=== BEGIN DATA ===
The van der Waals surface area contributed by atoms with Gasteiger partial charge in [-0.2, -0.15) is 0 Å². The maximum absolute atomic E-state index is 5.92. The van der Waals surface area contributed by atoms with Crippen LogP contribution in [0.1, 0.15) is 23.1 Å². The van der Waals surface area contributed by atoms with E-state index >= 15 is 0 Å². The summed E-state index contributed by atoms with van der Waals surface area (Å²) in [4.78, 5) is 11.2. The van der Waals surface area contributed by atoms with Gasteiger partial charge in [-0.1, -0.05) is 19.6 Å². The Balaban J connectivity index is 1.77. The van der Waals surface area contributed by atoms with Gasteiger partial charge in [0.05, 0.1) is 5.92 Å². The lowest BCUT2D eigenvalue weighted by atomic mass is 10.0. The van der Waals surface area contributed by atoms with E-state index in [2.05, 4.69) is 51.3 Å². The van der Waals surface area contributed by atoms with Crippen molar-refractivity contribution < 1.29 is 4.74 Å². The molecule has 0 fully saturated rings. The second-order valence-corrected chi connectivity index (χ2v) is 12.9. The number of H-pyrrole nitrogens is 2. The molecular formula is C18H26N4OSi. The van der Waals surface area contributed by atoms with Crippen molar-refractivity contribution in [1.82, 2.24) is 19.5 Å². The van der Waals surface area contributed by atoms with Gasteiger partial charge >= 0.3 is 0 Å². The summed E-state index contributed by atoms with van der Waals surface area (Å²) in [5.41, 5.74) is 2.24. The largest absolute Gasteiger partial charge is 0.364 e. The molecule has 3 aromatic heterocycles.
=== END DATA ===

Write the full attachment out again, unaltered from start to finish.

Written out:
The van der Waals surface area contributed by atoms with Gasteiger partial charge in [-0.2, -0.15) is 0 Å². The maximum absolute atomic E-state index is 5.92. The van der Waals surface area contributed by atoms with Crippen LogP contribution in [0.1, 0.15) is 23.1 Å². The van der Waals surface area contributed by atoms with E-state index >= 15 is 0 Å². The summed E-state index contributed by atoms with van der Waals surface area (Å²) in [4.78, 5) is 11.2. The van der Waals surface area contributed by atoms with Gasteiger partial charge in [-0.1, -0.05) is 19.6 Å². The Balaban J connectivity index is 1.77. The van der Waals surface area contributed by atoms with Gasteiger partial charge in [0.05, 0.1) is 5.92 Å². The lowest BCUT2D eigenvalue weighted by atomic mass is 10.0. The van der Waals surface area contributed by atoms with E-state index in [2.05, 4.69) is 51.3 Å². The van der Waals surface area contributed by atoms with Crippen molar-refractivity contribution < 1.29 is 4.74 Å². The molecule has 0 fully saturated rings. The second-order valence-corrected chi connectivity index (χ2v) is 12.9. The number of H-pyrrole nitrogens is 2. The molecular formula is C18H26N4OSi. The van der Waals surface area contributed by atoms with Crippen molar-refractivity contribution in [1.82, 2.24) is 19.5 Å². The van der Waals surface area contributed by atoms with Gasteiger partial charge >= 0.3 is 0 Å². The summed E-state index contributed by atoms with van der Waals surface area (Å²) in [5.41, 5.74) is 2.24. The largest absolute Gasteiger partial charge is 0.364 e. The molecule has 3 aromatic heterocycles.